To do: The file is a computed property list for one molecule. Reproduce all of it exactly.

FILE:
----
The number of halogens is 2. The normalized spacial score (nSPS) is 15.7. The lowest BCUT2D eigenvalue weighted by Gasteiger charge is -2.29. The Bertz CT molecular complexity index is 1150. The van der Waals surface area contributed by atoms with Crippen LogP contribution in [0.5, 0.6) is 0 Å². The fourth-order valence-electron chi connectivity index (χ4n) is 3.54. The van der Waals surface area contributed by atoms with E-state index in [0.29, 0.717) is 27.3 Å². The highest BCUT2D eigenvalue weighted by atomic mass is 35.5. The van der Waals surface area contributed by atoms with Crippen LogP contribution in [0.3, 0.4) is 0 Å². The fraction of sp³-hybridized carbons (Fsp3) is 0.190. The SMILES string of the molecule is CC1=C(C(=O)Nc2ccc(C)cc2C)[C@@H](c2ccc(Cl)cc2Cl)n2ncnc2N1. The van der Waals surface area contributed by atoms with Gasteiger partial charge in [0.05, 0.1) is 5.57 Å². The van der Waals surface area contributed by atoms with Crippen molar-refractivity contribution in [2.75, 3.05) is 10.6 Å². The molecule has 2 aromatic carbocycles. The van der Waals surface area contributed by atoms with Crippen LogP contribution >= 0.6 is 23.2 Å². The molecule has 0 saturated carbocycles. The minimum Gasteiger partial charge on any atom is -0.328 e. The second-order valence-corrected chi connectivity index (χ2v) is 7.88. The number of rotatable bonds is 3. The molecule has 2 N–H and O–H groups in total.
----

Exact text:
The number of halogens is 2. The normalized spacial score (nSPS) is 15.7. The lowest BCUT2D eigenvalue weighted by Gasteiger charge is -2.29. The Bertz CT molecular complexity index is 1150. The van der Waals surface area contributed by atoms with Crippen LogP contribution in [0.5, 0.6) is 0 Å². The fourth-order valence-electron chi connectivity index (χ4n) is 3.54. The van der Waals surface area contributed by atoms with E-state index in [0.29, 0.717) is 27.3 Å². The highest BCUT2D eigenvalue weighted by atomic mass is 35.5. The van der Waals surface area contributed by atoms with Crippen LogP contribution in [0.3, 0.4) is 0 Å². The fraction of sp³-hybridized carbons (Fsp3) is 0.190. The SMILES string of the molecule is CC1=C(C(=O)Nc2ccc(C)cc2C)[C@@H](c2ccc(Cl)cc2Cl)n2ncnc2N1. The van der Waals surface area contributed by atoms with Gasteiger partial charge in [0.05, 0.1) is 5.57 Å². The van der Waals surface area contributed by atoms with Crippen molar-refractivity contribution in [2.75, 3.05) is 10.6 Å². The molecule has 2 aromatic carbocycles. The van der Waals surface area contributed by atoms with Crippen LogP contribution >= 0.6 is 23.2 Å². The molecule has 0 saturated carbocycles. The minimum Gasteiger partial charge on any atom is -0.328 e. The second-order valence-corrected chi connectivity index (χ2v) is 7.88. The number of rotatable bonds is 3. The molecule has 2 N–H and O–H groups in total.